- 1½–2 cups pitted black and green olives
- ¼–½ cup sun-dried tomatoes
- ½ cup capers, drained
- ½ teaspoon Himalayan pink salt
- ½ teaspoon pepper
- ½ teaspoon garlic
- ½ teaspoon onion powder
- 1½ teaspoon oregano
- ½ cup fresh basil leaves
- ½ cup fresh parsley leaves
- 2 tablespoons olive oil or avocado oil
- Add everything to a food processor and blend on high until well combined.
- Put on top of gluten-free crackers or toasted bread.
Appetizers and starters are often more difficult to plan than main meals. After all, you want the entree to be tasty, but not ruin any appetites; complement, but not take over, the flavors of the main; and, if you’re only serving appetizers, like when you’re having friends over for drinks, you want the snack to be substantive enough and hold its own.
Luckily, one food covers all those bases: olive tapenade.
What Is a Tapenade?
A tapenade is a spread usually made from crushed olives and capers. While it likely originated in the Mediterranean diet regions, where capers are from, tapenade became popular in France’s Provençal region in the south. There, tapenade is usually served alongside bread or crackers, so you can add as much or as little of the spread atop. It’s also mixed with butter and used to stuff chicken or cook fish with.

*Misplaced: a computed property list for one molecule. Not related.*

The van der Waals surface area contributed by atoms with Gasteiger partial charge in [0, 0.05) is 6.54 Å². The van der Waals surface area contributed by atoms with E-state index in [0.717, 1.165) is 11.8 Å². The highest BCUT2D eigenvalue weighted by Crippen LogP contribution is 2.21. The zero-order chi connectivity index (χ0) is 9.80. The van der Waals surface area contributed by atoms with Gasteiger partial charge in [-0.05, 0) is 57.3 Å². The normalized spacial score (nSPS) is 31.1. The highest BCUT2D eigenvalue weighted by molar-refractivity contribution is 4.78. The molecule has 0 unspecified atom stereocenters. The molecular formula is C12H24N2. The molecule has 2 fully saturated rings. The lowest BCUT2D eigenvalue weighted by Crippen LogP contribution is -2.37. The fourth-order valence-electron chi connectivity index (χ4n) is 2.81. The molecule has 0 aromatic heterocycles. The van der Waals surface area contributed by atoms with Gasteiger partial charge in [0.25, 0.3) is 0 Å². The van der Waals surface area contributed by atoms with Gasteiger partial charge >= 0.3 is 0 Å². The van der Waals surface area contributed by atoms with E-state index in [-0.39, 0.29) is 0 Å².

Though olives and capers are tapenade staples, different regions also add in their own favorite mix-ins to jazz up the original. Sun-dried tomatoes, roasted garlic and eggplant are all common additions that take a traditional olive tapenade and make it even better.
The heart-healthy, cholesterol-lowering foods like nutrition-rich olive oil, garlic, eggplant and the like are what helped make the Mediterranean diet so famous.
How to Make Olive Tapenade
Because I am a big fan of sun-dried tomatoes, I’ve added some to my version of olive tapenade. You’ll love the extra zest they add.
Since this olive tapenade recipe is made from so few ingredients, I urge you to find the best quality olives and capers you can get your hands on. They will make a huge difference!
Finally, though old-school tapenades are made with a mortar and pestle, in this tapenade recipe, I’ll spare your arms — you’ll use a food processor to achieve a nice, smooth spread in just seconds.
Add all of the ingredients to the food processor.
Then blend on high until all the ingredients are well combined. It’s OK for the tapenade recipe to be a bit chunky.
Serve the olive tapenade with your favorite crackers …
… or are freshly toasted bread! Go with gluten-free if you have an allergy or any sensitivity at all. You can’t go wrong with whatever you choose to serve this olive tapenade. As the French say, bon appétit!
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